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I create a timer in a constructor and want to make the timer a member of the constructed class. Since the timer isn't referenced by any other class member, it's compiled into a variable that is local to the constructor and hence garbage collected and killed.

One way of preventing this from happening is to make a dummy reference, like

type MyClass() as o =
    let timer = new Timer((fun _ -> o.Tick()), null, 0, 1000)

    member private o.DummyRef = timer
    member o.Tick() = printfn "Tick!"

Is there a neater way of forcing timer into becoming a member?

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2 Answers 2

up vote 5 down vote accepted

If you want it to be a member then let is the wrong tool for the job, since, according to the spec, the compiled form (local variable or field) is determined by the compiler. You probably want a private property:

type MyClass() as o =
    member val private Timer = new Timer((fun _ -> o.Tick()), null, 0, 1000)
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Thx! member is the magical word I was looking for. I was considering the val timer : Timer syntax but then I'd have to use [<DefaultValue>], make it mutable and assign it in a ctor do block. –  John Reynolds Sep 30 '13 at 16:19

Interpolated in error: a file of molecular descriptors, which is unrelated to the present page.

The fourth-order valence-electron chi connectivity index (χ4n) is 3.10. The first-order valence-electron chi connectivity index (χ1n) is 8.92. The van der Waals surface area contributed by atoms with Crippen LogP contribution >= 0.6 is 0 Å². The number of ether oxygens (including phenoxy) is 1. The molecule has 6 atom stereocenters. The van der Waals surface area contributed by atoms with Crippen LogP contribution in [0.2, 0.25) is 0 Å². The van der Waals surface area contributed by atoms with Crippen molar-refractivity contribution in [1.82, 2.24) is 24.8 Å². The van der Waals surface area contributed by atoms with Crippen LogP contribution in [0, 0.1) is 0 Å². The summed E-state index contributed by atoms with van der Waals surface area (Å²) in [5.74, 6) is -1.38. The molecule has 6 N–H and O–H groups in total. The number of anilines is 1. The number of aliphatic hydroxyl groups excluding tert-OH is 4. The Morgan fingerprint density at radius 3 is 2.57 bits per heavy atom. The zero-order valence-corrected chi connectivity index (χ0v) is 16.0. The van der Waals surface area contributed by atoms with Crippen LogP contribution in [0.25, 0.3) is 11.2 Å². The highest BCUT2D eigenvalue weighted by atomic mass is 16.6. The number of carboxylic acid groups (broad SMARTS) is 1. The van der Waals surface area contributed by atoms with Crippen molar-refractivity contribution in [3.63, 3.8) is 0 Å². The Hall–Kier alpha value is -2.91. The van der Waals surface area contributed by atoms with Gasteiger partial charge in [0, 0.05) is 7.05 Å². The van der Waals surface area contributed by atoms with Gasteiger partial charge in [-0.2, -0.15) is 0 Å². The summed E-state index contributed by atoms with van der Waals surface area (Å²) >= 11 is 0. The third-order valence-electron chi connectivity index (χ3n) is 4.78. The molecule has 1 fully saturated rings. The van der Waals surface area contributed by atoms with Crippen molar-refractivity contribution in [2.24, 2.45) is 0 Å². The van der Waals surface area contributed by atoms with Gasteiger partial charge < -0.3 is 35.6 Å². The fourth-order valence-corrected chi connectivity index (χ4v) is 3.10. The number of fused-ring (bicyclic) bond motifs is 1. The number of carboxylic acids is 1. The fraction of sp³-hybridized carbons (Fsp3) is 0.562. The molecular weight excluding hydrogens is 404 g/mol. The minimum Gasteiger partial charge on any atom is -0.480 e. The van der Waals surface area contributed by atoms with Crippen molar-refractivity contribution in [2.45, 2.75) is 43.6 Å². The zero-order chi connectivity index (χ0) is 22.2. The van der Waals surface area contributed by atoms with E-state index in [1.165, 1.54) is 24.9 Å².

Because you don't use timer anywhere, it is being optimized to a constructor local. If you were to use it somewhere else in your type definition then it would be compiled as a field of the class. e.g.

type MyClass() as o =
    let timer = new Timer((fun _ -> o.Tick()), null, 0, 1000)

    member o.Tick() = printfn "Tick"

    interface IDisposable with
        member x.Dispose() = timer.Dispose()
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I know. I already wrote all that in the question. BTW, the code in the question does use timer elsewhere. –  John Reynolds Sep 30 '13 at 16:26
Yes, but you were using it only to force the compiler to do what you want. I was just suggesting that in a more complete type definition you probably wouldn't have to worry about it. –  Leaf Garland Oct 1 '13 at 8:28

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